"Every time somebody come by, I swear they take their picture (with it)," he said. "They always take the lid off to see if there's something in it."

All his props are just part of what makes a ghost town a ghost town, in Lahodny's view.

"When you say 'ghost town,' of course you're gonna think skeletons and creepy," he said.

As for actual ghosts, that may have to be left up to visitors' imaginations. Lahodny hasn't seen anything, himself, but sometimes he felt something was there with him while he worked in his shop late at night.

Laxton has felt the same way at times.

"There's something creepy that you kinda just feel like something's watching you or something," Laxton said. "Kinda feels like there's eyes on you sometimes."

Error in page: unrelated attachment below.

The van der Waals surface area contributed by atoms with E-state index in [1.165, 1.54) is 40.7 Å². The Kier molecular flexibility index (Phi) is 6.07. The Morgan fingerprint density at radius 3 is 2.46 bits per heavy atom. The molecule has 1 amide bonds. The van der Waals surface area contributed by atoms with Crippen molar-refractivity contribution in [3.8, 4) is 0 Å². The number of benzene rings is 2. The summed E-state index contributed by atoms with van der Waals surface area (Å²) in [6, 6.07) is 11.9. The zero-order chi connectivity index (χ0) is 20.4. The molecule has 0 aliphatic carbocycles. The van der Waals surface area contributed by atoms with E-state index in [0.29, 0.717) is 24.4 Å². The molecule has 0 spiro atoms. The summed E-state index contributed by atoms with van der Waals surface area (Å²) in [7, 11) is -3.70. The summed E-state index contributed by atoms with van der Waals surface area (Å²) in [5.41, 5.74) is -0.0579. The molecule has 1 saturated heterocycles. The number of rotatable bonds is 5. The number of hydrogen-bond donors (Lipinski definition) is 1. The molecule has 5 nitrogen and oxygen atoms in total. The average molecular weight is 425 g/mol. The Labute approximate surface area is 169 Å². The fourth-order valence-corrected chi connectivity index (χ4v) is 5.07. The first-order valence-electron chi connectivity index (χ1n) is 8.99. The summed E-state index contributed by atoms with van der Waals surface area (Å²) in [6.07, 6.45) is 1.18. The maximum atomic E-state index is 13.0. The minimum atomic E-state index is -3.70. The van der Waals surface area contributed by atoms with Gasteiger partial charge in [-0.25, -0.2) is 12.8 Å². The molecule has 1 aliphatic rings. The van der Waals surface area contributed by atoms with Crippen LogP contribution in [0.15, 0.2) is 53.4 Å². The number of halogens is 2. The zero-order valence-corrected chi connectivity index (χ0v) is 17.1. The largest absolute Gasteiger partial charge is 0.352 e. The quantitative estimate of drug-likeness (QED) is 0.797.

But Lahodny passes it off as nothing evil. If anything, he said it could be related to the old stories of apparitions of old loggers from the area.

More recently, Lahodny and Laxton have been working on some new additions.

"It's gonna be Magic Meg's Cat House and Eggs. Basically a bed and breakfast," Lahodny said of the blue, two-story structure.

Next to it will be a jail, Laxton added.

There will even be a "sheriff from hell," standing out front, which Lahodny carved himself out of yew and maple wood.

The life-sized un-dead sheriff has a movable jaw and eyes that glow, he said. When finished, the character will wear a vest, badge, six shooters and an old duster.